Slight changes are expected and adjusted to easily, but when there is a considerable change such as a drastic change in a company’s policies or new managers being hired, the employees must be prepared for the change so that it does not disrupt work and relationships.
Preparing for Planned Changes
A company needs to be prepared for changes, both unpredictable and predictable. In cases where changes occur due to growth, or an event that was predictable such as routine promotion or demotion, employees can be prepared for the change.
The following steps can be taken to assist employees deal with change.
- Specifying dates for an activity that leads to change. For example, if a major overhauling of the management system is to be conducted, the employees must be informed about it well in advance so that they are mentally prepared for the change and are able to cope with it better.
- Providing the reason for the change. If employees do not know why a certain change is taking place, they will be less willing to adjust to it.
- Providing guidance to manage change. Giving tips to employees to cope with the changes in the workplace will help them handle it much more efficiently.
- Provide provision for feedback. It is essential to allow employees to voice their confusion and uncertainties so that they can be resolved in time.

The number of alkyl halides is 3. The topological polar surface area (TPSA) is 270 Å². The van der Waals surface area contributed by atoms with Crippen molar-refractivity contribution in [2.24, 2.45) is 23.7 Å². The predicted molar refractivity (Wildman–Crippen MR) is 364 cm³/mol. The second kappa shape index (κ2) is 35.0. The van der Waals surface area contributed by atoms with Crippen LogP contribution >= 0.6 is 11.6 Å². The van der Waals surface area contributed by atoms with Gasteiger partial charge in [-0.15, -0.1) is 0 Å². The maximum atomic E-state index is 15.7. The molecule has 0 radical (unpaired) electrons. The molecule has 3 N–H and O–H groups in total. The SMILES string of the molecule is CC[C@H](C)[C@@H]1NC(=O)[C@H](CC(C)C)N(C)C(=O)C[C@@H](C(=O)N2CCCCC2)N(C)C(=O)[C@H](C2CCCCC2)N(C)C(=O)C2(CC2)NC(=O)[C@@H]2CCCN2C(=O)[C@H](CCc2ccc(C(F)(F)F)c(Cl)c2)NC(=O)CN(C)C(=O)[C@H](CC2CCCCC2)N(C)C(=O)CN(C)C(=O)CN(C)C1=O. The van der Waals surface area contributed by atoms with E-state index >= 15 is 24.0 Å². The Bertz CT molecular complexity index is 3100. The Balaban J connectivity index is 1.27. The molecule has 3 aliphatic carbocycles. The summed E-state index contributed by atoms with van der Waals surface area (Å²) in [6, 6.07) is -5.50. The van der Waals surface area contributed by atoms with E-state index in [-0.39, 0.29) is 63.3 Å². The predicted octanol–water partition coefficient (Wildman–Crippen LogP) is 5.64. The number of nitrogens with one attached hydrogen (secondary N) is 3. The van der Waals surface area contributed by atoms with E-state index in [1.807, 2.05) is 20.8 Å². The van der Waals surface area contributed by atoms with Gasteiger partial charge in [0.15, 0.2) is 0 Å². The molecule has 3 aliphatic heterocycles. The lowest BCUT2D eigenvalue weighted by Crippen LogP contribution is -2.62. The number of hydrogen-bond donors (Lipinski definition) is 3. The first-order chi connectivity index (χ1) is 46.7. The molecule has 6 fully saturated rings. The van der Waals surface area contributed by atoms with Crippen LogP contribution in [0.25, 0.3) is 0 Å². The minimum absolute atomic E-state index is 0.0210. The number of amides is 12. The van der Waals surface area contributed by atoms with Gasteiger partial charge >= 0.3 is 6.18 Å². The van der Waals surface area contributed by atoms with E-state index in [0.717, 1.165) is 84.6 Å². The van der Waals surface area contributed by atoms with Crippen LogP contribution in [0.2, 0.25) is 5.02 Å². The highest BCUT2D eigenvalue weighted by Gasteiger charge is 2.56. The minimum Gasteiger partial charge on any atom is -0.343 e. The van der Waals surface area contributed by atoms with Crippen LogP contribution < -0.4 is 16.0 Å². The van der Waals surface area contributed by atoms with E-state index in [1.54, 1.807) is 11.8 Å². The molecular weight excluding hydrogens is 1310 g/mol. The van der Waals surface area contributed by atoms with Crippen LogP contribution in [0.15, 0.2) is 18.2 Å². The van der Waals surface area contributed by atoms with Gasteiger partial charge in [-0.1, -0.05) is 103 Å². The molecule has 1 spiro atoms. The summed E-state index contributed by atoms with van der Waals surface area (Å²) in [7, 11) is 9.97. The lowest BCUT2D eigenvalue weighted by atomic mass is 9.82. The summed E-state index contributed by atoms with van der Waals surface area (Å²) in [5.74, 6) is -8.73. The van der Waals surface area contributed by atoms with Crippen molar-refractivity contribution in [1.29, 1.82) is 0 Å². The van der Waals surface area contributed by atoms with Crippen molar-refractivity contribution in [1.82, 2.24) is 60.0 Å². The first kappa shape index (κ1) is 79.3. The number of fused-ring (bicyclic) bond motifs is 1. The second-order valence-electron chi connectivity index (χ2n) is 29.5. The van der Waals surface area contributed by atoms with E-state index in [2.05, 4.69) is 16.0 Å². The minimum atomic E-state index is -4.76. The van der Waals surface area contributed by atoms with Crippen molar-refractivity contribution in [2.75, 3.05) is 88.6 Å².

Training in change management is vital for companies, especially if they are in a market that changes rapidly. If employees are better equipped to handle change, it will have an impact on processes and, therefore, productivity.
To help employees adapt to change better, companies need to have a clear strategy about how they are going to adjust to a change. Developing strategies for leading change projects will lead to the smooth functioning of processes while a change is taking place. Allowing employees, especially leaders and managers, to participate in the change management process will lead to their acceptance and willingness to make the process of change seamless.
Every employee affected by the change must be kept informed about how the change will affect them and the company. Employees need to have a complete understanding of when the change will happen, how it will affect them and the company, and what they can do to incorporate the change into the organisation.
Introducing New Employees
If the change has made a new employee join the organisation, be it a manager, a mentor or a receptionist, the person(s) must be introduced to the rest of the employees. A formal introduction will help the new employee feel welcome and will help older employees to know something about the new employee, which will help in establishing familiarity.
Employees onboarding training helps new employees to quickly adjust to the new environment, people and work. It increases job satisfaction and reduces conflicts.
Grievances Redressal System
Employees must have a way to let the management know the problems they are facing. The grievances redressal system must be unbiased, just and capable of taking tough steps to resolve a problem. As conflicts are expected during a change, the grievance redressal system will allow employees to feel protected. It will also send a message to all employees that misbehaviour will not be tolerated by the company.